Monday, April 13, 2015
Joshua Adam Acosta - Moment's Notice (no label)
Abstract electronic scapes by NYC-based Acosta, incorporating found sounds and the odd sample. In addition to locating some very tasty sounds, Acosta shows a welcome willingness to sit with them for a while before moving things forward. Things do move and the pieces progress at their own pace until they arrive, but he leaves plenty of time to linger and appreciate elements on their own, as near the beginning of "Without Warning", where simple, open sound exists, not overtly tampered with, for quite a while--some 22 minutes, in fact, until some sines enter toward the end--and I don't begrudge it a second. When you think you detect hidden voices buried within, murmuring, whispering, you're not sure at first--a wonderful sequence, with nods to both Werder and Pisaro. The title track picks up with those sines for several minutes before they're disrupted, fracture, replaced with a rushing water sound (though electronically produced, I think) that's soon underlaid with a deep hum, all of this very immersive and oddly narrative. It's a long piece, though, 26 minutes, and the episodic aspect, to my ears, becomes a bit too forced, the sections like the motorized sequence starting around the 11-minute mark, not so inherently interesting and feeling a bit tacked on, though perhaps that's the point--always hard to say. "Where Does It Go?" closes the release with a rather different take, sines and samples existing in an airier space, the samples including snatches of radio song, PA announcements, etc., emerging and being masked by the fairly pure electronics. The latter get a tad goofy at times, but maybe that's their "answer" to the samples, not sure. As before, there's a lot mixed in, many shifts, but things cohere very well and something genuinely new emerges. Curious to see if this direction is pursued.
Hear for yourselves at Acosta's bandcamp site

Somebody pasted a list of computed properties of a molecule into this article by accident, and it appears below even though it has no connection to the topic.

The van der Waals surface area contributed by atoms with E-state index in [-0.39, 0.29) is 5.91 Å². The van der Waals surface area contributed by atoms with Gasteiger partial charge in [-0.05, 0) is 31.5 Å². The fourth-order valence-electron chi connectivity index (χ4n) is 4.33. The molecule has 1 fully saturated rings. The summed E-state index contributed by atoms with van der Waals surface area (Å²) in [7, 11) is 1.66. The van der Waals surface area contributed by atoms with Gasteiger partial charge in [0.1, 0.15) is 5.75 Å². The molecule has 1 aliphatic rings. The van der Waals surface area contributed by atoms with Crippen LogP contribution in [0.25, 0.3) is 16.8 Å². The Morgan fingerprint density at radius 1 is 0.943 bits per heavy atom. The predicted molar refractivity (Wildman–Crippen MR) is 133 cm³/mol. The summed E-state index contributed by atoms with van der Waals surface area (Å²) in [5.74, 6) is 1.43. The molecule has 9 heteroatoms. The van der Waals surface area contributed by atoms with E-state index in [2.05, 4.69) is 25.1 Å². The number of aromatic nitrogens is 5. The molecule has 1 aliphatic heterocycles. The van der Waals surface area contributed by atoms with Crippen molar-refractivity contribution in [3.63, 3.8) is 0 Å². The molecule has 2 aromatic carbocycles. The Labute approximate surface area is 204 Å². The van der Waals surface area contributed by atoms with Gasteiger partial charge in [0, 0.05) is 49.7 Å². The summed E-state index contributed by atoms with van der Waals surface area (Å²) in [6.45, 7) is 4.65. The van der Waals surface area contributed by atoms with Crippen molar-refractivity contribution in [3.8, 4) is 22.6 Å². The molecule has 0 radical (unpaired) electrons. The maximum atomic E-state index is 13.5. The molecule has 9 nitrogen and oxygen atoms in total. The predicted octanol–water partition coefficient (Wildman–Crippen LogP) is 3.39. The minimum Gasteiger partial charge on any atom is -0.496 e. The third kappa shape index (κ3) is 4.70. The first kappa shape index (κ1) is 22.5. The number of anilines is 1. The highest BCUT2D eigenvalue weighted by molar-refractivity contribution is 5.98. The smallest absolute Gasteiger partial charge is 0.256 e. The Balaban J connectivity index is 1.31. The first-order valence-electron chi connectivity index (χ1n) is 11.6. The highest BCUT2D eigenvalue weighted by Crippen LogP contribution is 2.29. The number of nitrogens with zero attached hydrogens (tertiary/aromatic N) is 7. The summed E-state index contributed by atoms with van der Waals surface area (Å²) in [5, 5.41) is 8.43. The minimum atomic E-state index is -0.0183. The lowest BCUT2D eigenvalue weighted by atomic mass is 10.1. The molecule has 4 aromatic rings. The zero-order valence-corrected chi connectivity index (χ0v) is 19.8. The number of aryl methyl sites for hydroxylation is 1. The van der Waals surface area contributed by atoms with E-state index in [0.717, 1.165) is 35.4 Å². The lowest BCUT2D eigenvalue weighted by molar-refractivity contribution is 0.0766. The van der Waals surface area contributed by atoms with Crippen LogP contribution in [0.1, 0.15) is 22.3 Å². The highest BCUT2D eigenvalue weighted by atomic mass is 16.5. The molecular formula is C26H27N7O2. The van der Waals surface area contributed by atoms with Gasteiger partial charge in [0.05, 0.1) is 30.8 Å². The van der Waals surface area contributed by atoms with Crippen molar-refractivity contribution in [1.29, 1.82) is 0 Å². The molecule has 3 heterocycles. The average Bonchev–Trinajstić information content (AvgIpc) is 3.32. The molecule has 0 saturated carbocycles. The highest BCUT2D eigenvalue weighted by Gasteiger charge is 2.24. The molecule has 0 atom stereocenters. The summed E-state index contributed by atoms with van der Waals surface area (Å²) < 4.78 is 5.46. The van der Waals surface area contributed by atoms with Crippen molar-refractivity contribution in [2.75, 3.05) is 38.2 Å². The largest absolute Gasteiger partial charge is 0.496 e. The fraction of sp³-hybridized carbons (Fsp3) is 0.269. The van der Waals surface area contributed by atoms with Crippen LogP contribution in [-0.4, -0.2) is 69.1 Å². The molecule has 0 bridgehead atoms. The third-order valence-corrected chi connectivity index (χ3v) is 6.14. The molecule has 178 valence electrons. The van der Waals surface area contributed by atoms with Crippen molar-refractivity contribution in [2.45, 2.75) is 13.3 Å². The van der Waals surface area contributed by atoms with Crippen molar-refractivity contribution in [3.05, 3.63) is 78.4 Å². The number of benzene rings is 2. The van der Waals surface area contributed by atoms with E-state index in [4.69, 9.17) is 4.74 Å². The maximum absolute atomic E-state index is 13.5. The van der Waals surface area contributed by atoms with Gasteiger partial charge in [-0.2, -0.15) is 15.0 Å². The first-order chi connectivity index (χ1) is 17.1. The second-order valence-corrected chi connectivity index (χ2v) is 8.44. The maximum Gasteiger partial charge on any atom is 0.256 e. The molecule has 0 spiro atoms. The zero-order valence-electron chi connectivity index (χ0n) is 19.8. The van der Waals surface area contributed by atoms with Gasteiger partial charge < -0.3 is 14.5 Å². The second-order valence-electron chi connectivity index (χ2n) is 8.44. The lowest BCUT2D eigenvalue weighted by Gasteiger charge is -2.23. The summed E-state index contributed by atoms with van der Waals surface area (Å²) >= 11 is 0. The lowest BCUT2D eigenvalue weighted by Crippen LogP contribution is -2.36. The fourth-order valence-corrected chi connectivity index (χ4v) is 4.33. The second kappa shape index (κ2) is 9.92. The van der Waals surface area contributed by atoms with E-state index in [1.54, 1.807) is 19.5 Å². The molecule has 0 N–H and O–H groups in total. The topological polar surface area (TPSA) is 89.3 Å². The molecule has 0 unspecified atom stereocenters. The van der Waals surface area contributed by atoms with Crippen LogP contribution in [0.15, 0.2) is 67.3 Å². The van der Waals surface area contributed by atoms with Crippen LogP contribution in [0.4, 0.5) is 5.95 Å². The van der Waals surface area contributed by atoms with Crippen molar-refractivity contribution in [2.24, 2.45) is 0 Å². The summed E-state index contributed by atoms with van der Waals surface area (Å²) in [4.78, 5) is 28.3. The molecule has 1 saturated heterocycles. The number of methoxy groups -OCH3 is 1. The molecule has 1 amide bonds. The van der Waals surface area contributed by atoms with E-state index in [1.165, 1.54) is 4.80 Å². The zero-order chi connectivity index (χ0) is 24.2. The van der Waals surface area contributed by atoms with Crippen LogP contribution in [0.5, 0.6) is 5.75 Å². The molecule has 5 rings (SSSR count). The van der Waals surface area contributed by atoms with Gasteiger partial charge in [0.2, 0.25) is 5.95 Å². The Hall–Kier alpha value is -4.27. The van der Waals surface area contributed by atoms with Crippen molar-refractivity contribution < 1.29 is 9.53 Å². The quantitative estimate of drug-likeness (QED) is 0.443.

Acosta is also involved with a burgeoning label that prmises to be intriguing:
Yiorgis Sakellariou - Cueb (Mechaorga)
A jam-packed 3", using sounds recorded at Canary Wharf in London and others to generate a shirt story of sorts, filled with incident and stressing looped sequences. We hear first a mechanical action, repeated, a metallic click-clack, the "click" sharper and more in the foreground than the "clack", gulls and ambient traffic hum surrounding. It pauses, then begins again with renewed vigor, the impacts harder (a pile-driver?); hard to tell if this is a loop or not. A darkly sizzling undercurrent appears and the banging acquires an echo as the atmosphere grows more oppressive. Six minutes in, the hammering ceases and we hear only the distant rush of traffic with the odd nearby rustle or squeak, a welcome lull, beautifully enhanced by subtle, low flutters, possibly from the propellors of a boat, which slowly increase in volume only to be sliced off and replaced by the ghostly sound of soft rattles in a large, dark space. The whole enterprise has taken on a noirish character. Again, the intensity surges and another repetitive, mechanical sound appears, two loud ones as though someone's manipulating a massive stapler, followed by three softer ones, almost like heavy footsteps. Clouds of noise form around this core, steamy and uncomfortable. There's something of a Fritz Lang/Metropolis feeling here. It all ends with extreme abruptness. Strong work, well-molded and definitely worth hearing.
Benjamin Finger - Pleasurably Lost (Eilean)
A set of songs, abstracted somewhat but still decidedly songs, in a kind of post-Fennesz tradition, I guess, although there are probably more accurate referents around. In an environment that mixes electronics (including glitch-prov-y sounds), classical instrumentation, fractured and all but indecipherably dreamy vocals, melodies drift in and out, none staying too long, no danger of any hooks being established. Maybe a hint of Badalamenti now and then, especially when there's a gauzy female voice. It all weaves together enough that distinguishing among the ten tracks becomes a little tough, much less picking out favorite moments, but the echoey, (aptly) distorted piano of "Edge of Distortion" stood out as especially evocative, offset by necessary static and electric buzz; I was reminded a good bit of Asher. Overall, it's a bit fuzzy for my taste, though not unenjoyable in a languid, outré pop sense.